• Describe the pharmacologic and safety differences between conventional and atypical opioids.
  • Identify appropriate patients who would benefit from buprenorphine as a first-line opioid analgesic.
  • Describe a strategy to transition opioid therapy from full mu-opioid analgesics to buprenorphine when appropriate.

Register now! There is no registration fee to attend this CME activity.

Supported by an educational grant from BioDelivery Sciences International, Inc.

Accreditation and Credit Designation Statement

Physicians
This activity has been planned and implemented in accordance with the Essential Areas and policies of the Accreditation Council for Continuing Medical Education through the joint providership of Center for Independent Healthcare Education (Center) and PharmaCom Group. Center is accredited by the Accreditation Council for Continuing Medical Education to provide continuing medical education for physicians.

Center designates this live activity for a maximum of 1.0 AMA PRA Category 1 Credit™. Physicians should claim only the credit commensurate with the extent of their participation in the activity.

Physician Assistants
AAPA accepts AMA PRA Category 1 Credit™ for the PRA from organizations accredited by ACCME.

Nurse Practitioners
Nurse Practitioners will receive certificate of AMA PRA Category 1 Credit™ as this is an ACCME accredited program and its accreditation is recognized by Nurse Practitioner boards.

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12:45 PM-1:45 PM Saturday, February 29

Opioid Induced Respiratory Depression – latest thinking – is safety within our reach?

Faculty 

Dr Martin Cheatle PhD. Director, Behavioral Medicine - Penn Pain Medicine Center. Associate Professor of Psychology in Psychiatry at the Hospital of the University of Pennsylvania
Dr Andrew Germanovich DO. Anesthesiologist, Orange County, Ca.

Educational Objectives

After attending this symposium, participants should be better able to:

  • Understand latest understanding of, and risks from, OIRD.
  • Understand who is at risk and how Physicians can minimize the issue.
  • Learn of latest thinking around how to prevent OIRD in the future.

Description

Over 100 Americans die every day due to OIRD, yet it is not well understood by patients and some Physicians. This Symposium will take participants through the latest thinking and science, and define who is at risk in each segment of the population, from those with legitimate prescriptions, to those misusing Opioids. It will cover issues of concomitant medications and how they impact the risk profile, and will guide participants through the best ways to mitigate risk in a highly vulnerable population.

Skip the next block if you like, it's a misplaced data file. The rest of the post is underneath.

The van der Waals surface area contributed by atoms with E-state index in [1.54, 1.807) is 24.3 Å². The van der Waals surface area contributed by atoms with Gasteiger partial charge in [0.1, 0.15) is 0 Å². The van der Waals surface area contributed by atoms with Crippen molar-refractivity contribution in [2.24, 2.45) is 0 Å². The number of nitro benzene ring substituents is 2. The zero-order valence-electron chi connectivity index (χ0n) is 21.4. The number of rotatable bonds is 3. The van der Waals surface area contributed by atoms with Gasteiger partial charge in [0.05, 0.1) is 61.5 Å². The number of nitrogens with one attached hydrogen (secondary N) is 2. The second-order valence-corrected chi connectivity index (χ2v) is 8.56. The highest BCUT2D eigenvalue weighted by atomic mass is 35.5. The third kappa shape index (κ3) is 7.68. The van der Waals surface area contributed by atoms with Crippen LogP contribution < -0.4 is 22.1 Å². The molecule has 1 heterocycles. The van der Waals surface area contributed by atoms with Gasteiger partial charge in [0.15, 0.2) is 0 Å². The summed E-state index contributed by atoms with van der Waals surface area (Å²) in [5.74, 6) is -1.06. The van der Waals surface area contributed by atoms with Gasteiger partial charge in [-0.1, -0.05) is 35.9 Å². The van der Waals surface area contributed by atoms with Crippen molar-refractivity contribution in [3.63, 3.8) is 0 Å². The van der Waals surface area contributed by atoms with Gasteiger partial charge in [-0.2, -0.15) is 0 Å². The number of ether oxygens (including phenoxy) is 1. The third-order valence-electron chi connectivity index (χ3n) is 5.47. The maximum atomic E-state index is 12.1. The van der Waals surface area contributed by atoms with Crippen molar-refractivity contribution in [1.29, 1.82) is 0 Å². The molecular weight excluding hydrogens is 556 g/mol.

Activity sponsored by: Masimo

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Co-Presenters:

Martin, Cheatle, PhD

Andrew Germanovich DO

AJOVY® (fremanezumab-vfrm) Injection: An anti-CGRP for the Preventive Treatment of Migraine in Adults

Faculty

Charles E. Argoff , MD, CPE
Professor of Neurology
Albany Medical College
Director, Comprehensive Pain Center
Albany Medical Center
Albany, NY

Educational Objectives

After attending this symposium, participants should be better able to:

  • Provide a review of migraine impact, diagnosis, and treatment guidelines
  • Review recent information on migraine pathophysiology and the role of CGRP in ­migraine
  • Discuss clinical trial study design and background on AJOVY as an anti-CGRP for the preventive treatment of migraine in adults
  • Review the efficacy, safety, and dosing/ administration of AJOVY in clinical trials

Description

During this presentation, faculty will provide an overview of AJOVY® (fremanezumab-vfrm) injection as a preventive treatment of migraine in adults. The presentation will begin with a discussion of the migraine disease state, including migraine pathophysiology. This will be followed by a review of the efficacy and safety of AJOVY. Additionally, participants will have the opportunity to ask questions of the faculty.

IMPORTANT SAFETY_INFORMATION (continued)

Hypersensitivity Reactions: Hypersensitivity reactions, including rash, pruritus, drug hypersensitivity and urticaria were reported with AJOVY in clinical trials. Most reactions were mild to moderate, but some led to discontinuation or required corticosteroid treatment. Most reactions were reported from within hours to one month after administration. If a hypersensitivity reaction occurs, consider discontinuing AJOVY and institute appropriate therapy.

Adverse Reactions: The most common adverse reactions (_5% and greater than placebo) were injection site reactions.

Activity sponsored by: Teva Pharmaceuticals